A car? Hardly. It would probably be enough for a pretty decent secondhand model, and he had a driver’s license; but it was ten years since he’d sat at the wheel, and he hadn’t had any pressing desire to get out and see the world for a long time now.
Nor did he prefer an expensive vacation. It was like Palinski used to say: he’d seen most things and more besides.
A better television set?
No point. The one they had was only a couple of years old, and in any case, he used it only as something to sit in front of and fall asleep.
A new suit?
For his own funeral? No, the first thing to stick its head over the parapet inside his mind was that there was nothing he really needed. Which no doubt said a lot about what a miserable old grump he’d become. Couldn’t even work out how to spend his own money any longer. Couldn’t be bothered. What a joke!
Leverkuhn slid the newspaper to one side and poured himself another cup of coffee with a dash of gin.
That was surely something he could allow himself Another cup? He listened to the pigeons as he sipped his coffee. Maybe that was how he should deal with the situation? Allow himself a few things? Buy an extra round or two at Freddy’s. More expensive wines. A decent bite to eat at Keefer’s or Kraus.
Why not? Live a bit of the good life for a year or two.
Now the phone rang again. Palinski, of course.
“Dammit, a party in Capernaum is called for tonight!”
The very same words as Wauters. How odd that he wasn’t even capable of thinking up his own swearwords. After his opening remark he roared with laughter on the phone for half a minute, then fi nished off by yelling something about how the wine would be flowing at Freddy’s.
“. . . half past six! White shirt and new tie, you old devil!”
And he hung up. Leverkuhn observed his newlywed wife again for a while, then returned to the kitchen. Drank up the rest of the coffee and belched. Then smiled.
He smiled at last. After all, five thousand was five thousand.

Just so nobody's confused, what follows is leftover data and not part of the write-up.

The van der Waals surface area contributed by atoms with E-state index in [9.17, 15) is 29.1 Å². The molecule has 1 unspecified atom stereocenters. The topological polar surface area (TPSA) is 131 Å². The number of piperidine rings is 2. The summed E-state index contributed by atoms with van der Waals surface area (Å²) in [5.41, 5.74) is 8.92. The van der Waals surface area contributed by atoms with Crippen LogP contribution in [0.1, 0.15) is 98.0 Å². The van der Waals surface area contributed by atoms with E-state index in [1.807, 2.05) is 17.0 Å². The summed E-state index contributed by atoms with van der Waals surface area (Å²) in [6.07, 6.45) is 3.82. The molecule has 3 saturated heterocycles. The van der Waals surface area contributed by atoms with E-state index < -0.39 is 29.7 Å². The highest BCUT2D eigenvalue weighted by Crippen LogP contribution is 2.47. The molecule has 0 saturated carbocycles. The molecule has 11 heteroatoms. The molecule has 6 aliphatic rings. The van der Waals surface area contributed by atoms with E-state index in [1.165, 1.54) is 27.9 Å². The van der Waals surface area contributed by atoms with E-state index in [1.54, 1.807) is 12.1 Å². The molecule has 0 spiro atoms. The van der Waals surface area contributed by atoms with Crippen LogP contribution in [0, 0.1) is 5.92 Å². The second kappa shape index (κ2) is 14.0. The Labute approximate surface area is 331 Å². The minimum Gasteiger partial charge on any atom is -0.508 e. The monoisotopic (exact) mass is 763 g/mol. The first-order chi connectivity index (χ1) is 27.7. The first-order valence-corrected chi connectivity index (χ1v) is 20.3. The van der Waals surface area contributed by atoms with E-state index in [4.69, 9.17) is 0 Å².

Bonger, Wauters, Leverkuhn, and Palinski.
They were a long-standing, ancient quartet. He had known Bonger and Palinski since he was a boy. Since they were at school together at the Magdeburgska, and the wartime winters in the cellars on Zuiderslaan and Merdwick. They had drifted apart for a few decades in the middle of their lives, naturally, but their paths had crossed once again in their late middle age.
Wauters had joined them later, much later. One of the lone gents who hung out at Freddy’s, Herr Wauters. Moved there from Hamburg and Frigge and God only knows where else. He had never been married (the only one of the quartet who had managed to avoid that, he liked to point out—although he now shared the bachelor state with both Bonger and Palinski)—and he was probably the loneliest old man you could possibly imagine. Or at least, that’s what Bonger used to confi de in them, strictly between friends of course. It was Bonger who had gotten to know him fi rst, and introduced him into their circle. A bit of a gambler as well, this Wauters, if you could believe the rumors he spread somewhat discriminately about himself, that is. But now he restricted himself to the soccer pools and the lottery. The horses nowadays were nothing but drugged-up donkeys, he used to maintain with a sigh, and the jockeys were all greedy pricks. And as for cards? Well, if you’d lost nearly twelve hundred on a full house, huh, let’s face it—it was about bloody time you took things easy in your old age!